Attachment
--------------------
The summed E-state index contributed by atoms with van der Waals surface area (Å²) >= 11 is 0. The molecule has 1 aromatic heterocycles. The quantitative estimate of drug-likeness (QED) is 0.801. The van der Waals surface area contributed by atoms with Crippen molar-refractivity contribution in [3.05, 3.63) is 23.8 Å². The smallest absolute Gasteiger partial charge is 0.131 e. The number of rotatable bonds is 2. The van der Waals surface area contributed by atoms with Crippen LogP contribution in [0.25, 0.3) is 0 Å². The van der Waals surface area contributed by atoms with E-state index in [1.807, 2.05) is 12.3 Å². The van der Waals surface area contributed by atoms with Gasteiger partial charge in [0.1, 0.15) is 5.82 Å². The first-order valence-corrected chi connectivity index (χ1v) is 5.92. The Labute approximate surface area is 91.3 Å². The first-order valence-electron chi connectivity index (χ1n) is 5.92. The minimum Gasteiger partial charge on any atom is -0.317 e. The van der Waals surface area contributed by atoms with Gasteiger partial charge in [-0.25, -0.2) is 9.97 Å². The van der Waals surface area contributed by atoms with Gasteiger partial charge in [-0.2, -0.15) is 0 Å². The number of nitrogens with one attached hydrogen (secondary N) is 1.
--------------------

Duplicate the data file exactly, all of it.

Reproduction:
The summed E-state index contributed by atoms with van der Waals surface area (Å²) >= 11 is 0. The molecule has 1 aromatic heterocycles. The quantitative estimate of drug-likeness (QED) is 0.801. The van der Waals surface area contributed by atoms with Crippen molar-refractivity contribution in [3.05, 3.63) is 23.8 Å². The smallest absolute Gasteiger partial charge is 0.131 e. The number of rotatable bonds is 2. The van der Waals surface area contributed by atoms with Crippen LogP contribution in [0.25, 0.3) is 0 Å². The van der Waals surface area contributed by atoms with E-state index in [1.807, 2.05) is 12.3 Å². The van der Waals surface area contributed by atoms with Gasteiger partial charge in [0.1, 0.15) is 5.82 Å². The first-order valence-corrected chi connectivity index (χ1v) is 5.92. The Labute approximate surface area is 91.3 Å². The first-order valence-electron chi connectivity index (χ1n) is 5.92. The minimum Gasteiger partial charge on any atom is -0.317 e. The van der Waals surface area contributed by atoms with Gasteiger partial charge in [-0.25, -0.2) is 9.97 Å². The van der Waals surface area contributed by atoms with Gasteiger partial charge in [-0.2, -0.15) is 0 Å². The number of nitrogens with one attached hydrogen (secondary N) is 1.